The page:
A revealing insight into the life of Irish actor Gabriel Byrne.
Gabriel Byrne is a paradox. Most articles focus on his dark, brooding persona while playing up his rugged, Celtic good looks, but to see him in person you’re struck by his gentle manner and keen sense of humor. And while there is no denying that he is a Hollywood star with all that that entails — homes in New York, LA, Dublin, a beautiful ex-wife, his own production company — he is also an accordion-playing father of two who really doesn’t seem all that interested in the fame game. During our interview at the Lobby Restaurant in New York’s Four Seasons Hotel, he spoke so passionately about subjects ranging from the state of Ireland’s film industry to the Catholic Church and an unsettling episode from his youth, that his much commented-upon sex appeal became a non-issue (well, almost).
Byrne is in town to promote his latest movie, the Arnold Schwarzenegger vehicle End of Days in which he portrays none other than the devil himself. I am his last interview before a car comes to whisk him to the airport where he’ll head to Paris for another round of press.
Though you get the sense that he is a little weary of talking about himself and perhaps putting up with fellow diners sneaking peeks at him, he is razor-sharp when the tape recorder starts humming. Since Byrne has passed up chances for big paychecks in action flicks like Patriot Games and Die Hard 2 to make more edgy fare (Miller’s Crossing, Usual Suspects), one wonders what prompted him to take the role of the devil this time.
He shrugs and says nonchalantly, “I didn’t find those other parts terribly interesting, to tell you the truth, but if you’re going to play the villain you might as well play the villain of all villains, Satan.” Mind you, he made sure not to play the devil with an Irish accent. “They always have non-American actors in the part of the villain because somehow it’s always perceived that the threat is from the outside,” Byrne says. “And it always has an accent.”
Though it clearly rankles him to have to constantly change his accent (he wonders how American actors would like it), he won’t mind brushing up on his American dialect for his next big role. Come this March, he’ll be starring on Broadway in a revival of Eugene O’Neill’s A Moon for the Misbegotten at the Walter Kerr Theater. Directed by Dan Sullivan and co-starring Broadway veteran Cherry Jones, Byrne will take on the challenging role of James Tyrone, Jr., a washed-up actor with a penchant for the bottle.
He is ecstatic about the prospect of doing Broadway for the first time. It was on the stage that he started his career some 20 years ago as a member of the hardscrabble Project Theater Company in Dublin alongside fellow countrymen Liam Neeson, Stephen Rea, Colm Meaney and directors Neil Jordan and Jim Sheridan — today’s who’s who of Irish Hollywood.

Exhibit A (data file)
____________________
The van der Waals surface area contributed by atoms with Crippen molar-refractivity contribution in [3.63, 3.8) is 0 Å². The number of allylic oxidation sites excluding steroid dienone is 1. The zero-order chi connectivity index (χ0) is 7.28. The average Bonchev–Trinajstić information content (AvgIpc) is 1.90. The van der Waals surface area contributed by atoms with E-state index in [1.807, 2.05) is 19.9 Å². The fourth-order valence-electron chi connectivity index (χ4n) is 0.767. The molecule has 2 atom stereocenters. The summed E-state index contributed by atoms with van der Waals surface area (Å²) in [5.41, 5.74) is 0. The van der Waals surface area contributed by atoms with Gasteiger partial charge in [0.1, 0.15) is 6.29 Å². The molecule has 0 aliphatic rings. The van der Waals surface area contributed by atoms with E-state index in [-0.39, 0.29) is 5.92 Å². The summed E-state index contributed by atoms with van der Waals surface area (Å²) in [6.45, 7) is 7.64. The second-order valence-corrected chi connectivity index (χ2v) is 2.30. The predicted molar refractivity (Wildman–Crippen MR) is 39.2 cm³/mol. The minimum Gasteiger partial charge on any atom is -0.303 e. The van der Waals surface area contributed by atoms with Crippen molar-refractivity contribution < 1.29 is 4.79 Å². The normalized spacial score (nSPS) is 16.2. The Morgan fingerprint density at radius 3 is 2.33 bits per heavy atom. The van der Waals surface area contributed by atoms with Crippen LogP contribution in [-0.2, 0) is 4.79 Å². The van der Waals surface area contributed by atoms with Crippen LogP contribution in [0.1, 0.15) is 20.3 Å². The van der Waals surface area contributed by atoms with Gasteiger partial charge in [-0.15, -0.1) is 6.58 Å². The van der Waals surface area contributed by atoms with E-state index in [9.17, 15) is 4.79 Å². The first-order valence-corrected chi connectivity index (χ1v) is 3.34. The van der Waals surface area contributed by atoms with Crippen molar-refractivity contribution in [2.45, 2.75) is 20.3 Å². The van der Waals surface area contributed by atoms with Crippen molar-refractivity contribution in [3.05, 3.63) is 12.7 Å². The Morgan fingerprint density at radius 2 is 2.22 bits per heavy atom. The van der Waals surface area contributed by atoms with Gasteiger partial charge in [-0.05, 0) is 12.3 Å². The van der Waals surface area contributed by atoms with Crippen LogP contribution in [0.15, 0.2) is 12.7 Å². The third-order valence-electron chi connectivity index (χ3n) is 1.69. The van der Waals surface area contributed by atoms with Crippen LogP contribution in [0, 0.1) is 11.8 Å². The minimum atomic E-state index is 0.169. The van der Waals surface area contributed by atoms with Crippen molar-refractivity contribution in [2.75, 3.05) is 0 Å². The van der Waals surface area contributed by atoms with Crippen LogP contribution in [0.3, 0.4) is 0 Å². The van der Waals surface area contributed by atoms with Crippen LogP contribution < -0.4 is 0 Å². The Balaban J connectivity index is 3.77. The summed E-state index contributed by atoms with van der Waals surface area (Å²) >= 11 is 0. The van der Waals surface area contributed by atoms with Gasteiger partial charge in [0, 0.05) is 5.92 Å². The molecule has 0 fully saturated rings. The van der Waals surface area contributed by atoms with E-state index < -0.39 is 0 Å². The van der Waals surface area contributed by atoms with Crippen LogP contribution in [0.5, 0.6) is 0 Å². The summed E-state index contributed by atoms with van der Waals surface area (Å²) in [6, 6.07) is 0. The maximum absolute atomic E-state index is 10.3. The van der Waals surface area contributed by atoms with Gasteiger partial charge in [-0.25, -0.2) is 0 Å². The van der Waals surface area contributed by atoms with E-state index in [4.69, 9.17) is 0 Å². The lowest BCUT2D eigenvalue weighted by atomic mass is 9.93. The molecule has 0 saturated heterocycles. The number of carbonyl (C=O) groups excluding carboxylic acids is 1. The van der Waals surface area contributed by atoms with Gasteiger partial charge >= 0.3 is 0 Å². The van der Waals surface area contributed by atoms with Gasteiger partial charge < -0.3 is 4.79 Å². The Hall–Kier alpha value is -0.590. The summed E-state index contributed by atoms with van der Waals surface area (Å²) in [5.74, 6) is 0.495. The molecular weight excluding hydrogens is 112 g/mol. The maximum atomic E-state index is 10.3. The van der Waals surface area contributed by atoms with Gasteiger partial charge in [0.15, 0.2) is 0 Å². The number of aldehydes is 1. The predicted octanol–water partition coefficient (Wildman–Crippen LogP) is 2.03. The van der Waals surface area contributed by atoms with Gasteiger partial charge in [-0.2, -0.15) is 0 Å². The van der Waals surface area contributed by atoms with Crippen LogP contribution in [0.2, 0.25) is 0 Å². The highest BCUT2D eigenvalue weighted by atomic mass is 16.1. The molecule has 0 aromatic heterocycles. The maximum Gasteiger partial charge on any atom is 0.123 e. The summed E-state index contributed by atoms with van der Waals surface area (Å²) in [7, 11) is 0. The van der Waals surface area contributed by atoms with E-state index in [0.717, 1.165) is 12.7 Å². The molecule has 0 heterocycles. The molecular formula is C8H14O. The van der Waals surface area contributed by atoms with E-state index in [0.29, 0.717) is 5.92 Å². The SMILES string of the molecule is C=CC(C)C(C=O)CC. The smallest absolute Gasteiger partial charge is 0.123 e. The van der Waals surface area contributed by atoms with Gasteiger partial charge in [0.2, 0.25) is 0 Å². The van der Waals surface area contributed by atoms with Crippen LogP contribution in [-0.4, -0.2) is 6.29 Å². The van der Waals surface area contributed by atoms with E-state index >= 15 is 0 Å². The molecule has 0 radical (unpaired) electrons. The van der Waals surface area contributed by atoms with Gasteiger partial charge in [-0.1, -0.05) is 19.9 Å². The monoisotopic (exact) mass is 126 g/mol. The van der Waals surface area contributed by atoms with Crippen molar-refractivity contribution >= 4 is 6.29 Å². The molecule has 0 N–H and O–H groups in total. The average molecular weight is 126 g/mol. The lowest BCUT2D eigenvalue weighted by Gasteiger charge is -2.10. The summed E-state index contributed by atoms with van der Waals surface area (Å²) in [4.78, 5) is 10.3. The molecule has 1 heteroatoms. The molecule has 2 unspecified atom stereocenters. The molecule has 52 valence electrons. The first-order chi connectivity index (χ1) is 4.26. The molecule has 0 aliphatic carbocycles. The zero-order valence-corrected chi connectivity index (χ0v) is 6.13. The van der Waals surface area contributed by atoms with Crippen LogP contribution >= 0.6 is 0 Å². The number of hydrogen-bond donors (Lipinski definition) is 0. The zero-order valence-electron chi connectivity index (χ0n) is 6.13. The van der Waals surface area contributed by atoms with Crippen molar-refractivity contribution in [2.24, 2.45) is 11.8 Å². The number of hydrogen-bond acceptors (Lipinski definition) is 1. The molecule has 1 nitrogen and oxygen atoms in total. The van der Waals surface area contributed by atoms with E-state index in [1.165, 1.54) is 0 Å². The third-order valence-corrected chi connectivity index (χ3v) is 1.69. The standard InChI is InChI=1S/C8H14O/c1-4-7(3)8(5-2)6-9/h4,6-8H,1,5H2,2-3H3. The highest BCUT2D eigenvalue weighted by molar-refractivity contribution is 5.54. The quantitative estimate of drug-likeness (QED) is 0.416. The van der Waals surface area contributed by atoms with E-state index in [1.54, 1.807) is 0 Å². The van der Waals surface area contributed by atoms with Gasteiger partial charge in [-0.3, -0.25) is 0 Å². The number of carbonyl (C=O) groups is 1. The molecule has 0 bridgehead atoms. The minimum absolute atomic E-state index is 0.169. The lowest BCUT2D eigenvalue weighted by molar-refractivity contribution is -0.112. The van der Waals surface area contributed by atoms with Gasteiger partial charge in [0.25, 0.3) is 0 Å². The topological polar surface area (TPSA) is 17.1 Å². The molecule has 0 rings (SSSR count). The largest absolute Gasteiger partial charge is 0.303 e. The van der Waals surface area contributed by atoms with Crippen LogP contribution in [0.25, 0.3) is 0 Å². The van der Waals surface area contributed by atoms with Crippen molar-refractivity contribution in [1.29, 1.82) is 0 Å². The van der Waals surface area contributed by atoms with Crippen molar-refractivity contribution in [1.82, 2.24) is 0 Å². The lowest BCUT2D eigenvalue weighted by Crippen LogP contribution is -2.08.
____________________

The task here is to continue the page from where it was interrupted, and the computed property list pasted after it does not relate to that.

One of Byrne’s assistants approaches our table with a packet of photographs for him to look at. He flips through the stack quickly, indicating which ones should go to “Ellen” — ex-wife Ellen Barkin, with whom he has two children, Jack, 10, and Romy, 7.
Though their marriage has ended, the divorce was amicable. “As she is the mother of my children, I will never say a disrespectful word about her. I think we have a good relationship. I’m not saying it’s perfect — no relationship is perfect — but I wish her nothing but happiness and contentment in her life and I hope she has an extremely happy relationship with this new man.”
This “new man” is billionaire Ronald Perelman (who Barkin is this close to marrying), and though Byrne has met him only once or twice he has found him to be “a gentleman. Beyond that, I don’t really have any comment to make.” Once his assistant has flagged the photos, she makes her exit and Byrne picks up where he left off.
“I always had a yearning to go back to the stage. I love Eugene O’Neill, I’ve always loved Eugene O’Neill — his father was born in County Kilkenny.”
Noting that the play opens the same week as Riverdance makes its move to Times Square, he smiles and says, “It will be an Irish season on Broadway.” He is friendly with the creators of Riverdance, John McColgan and Moya Dougherty, and is thrilled with the ongoing love affair audiences have with the show.
“I was at the very first dress rehearsal in Dublin. It’s amazing that it started as a five-minute segment for the Eurovision song contest. It’s a wonderful success story, and now Irish culture is kind of sweeping the world — we’re not ashamed to be Irish anymore.”
As he gears up for the play, I wonder if he sought any advice from his buddy Liam, who has appeared on Broadway several times including a turn in O’Neill’s Anna Christie. “I spoke to him about it, yeah. He’s been very encouraging. I saw him when he was on Broadway and I recently said to him, `how the hell am I going to do it? I was so nervous for you and it wasn’t even me up there!’ And he said, `I’ll sit this time and be nervous for you.'”
Though he doesn’t see Neeson as much as he’d like, he does hook up with the old gang from time to time and he and Neeson are thinking of doing a comedy together later this year. The last time Byrne saw Stephen Rea, at the Deauville Film Festival in France, he was a member of the jury reviewing Rea’s role in Guinevere. “I said to him, `Ever think you’d see the day when I’d be sitting on the jury judging one of your movies?'”
Surely, when the young Gabriel Byrne was growing up in Dublin fascinated by the blue glow of televisions emanating from people’s living rooms, he could never have envisioned that he would make his living in front of the camera. Born in 1950 to a Guinness Brewery cooper and a nurse, Gabriel, the oldest of six children, had a pretty normal childhood.
During his summers in the nearby town of Ballitore, he would watch endless movies at the local cinema (usually Westerns or Hitchcock), then act them out in the fields. After attending a seminary in England for a few years, he returned to Dublin (the celibate life, the sixteen-year-old decided, was not for him) where he held a slew of non-glamorous jobs – morgue attendant and plumber to name a couple.